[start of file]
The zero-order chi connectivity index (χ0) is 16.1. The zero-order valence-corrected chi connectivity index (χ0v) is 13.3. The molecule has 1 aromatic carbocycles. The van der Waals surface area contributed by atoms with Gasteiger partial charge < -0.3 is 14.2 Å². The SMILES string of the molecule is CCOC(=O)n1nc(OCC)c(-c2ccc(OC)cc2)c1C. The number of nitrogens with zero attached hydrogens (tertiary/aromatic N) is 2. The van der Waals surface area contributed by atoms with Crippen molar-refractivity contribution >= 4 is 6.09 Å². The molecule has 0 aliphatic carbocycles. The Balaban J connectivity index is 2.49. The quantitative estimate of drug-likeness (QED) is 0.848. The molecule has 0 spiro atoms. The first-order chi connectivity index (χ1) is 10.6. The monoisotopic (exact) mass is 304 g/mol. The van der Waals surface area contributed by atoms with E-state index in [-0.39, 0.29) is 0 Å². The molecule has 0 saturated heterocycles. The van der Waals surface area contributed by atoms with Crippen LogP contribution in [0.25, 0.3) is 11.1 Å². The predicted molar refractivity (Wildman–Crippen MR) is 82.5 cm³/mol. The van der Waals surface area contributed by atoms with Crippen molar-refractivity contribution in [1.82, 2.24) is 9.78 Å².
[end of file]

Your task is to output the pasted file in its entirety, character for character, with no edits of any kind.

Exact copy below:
The zero-order chi connectivity index (χ0) is 16.1. The zero-order valence-corrected chi connectivity index (χ0v) is 13.3. The molecule has 1 aromatic carbocycles. The van der Waals surface area contributed by atoms with Gasteiger partial charge < -0.3 is 14.2 Å². The SMILES string of the molecule is CCOC(=O)n1nc(OCC)c(-c2ccc(OC)cc2)c1C. The number of nitrogens with zero attached hydrogens (tertiary/aromatic N) is 2. The van der Waals surface area contributed by atoms with Crippen molar-refractivity contribution >= 4 is 6.09 Å². The molecule has 0 aliphatic carbocycles. The Balaban J connectivity index is 2.49. The quantitative estimate of drug-likeness (QED) is 0.848. The molecule has 0 spiro atoms. The first-order chi connectivity index (χ1) is 10.6. The monoisotopic (exact) mass is 304 g/mol. The van der Waals surface area contributed by atoms with E-state index in [-0.39, 0.29) is 0 Å². The molecule has 0 saturated heterocycles. The van der Waals surface area contributed by atoms with Crippen LogP contribution in [0.25, 0.3) is 11.1 Å². The predicted molar refractivity (Wildman–Crippen MR) is 82.5 cm³/mol. The van der Waals surface area contributed by atoms with Crippen molar-refractivity contribution in [1.82, 2.24) is 9.78 Å².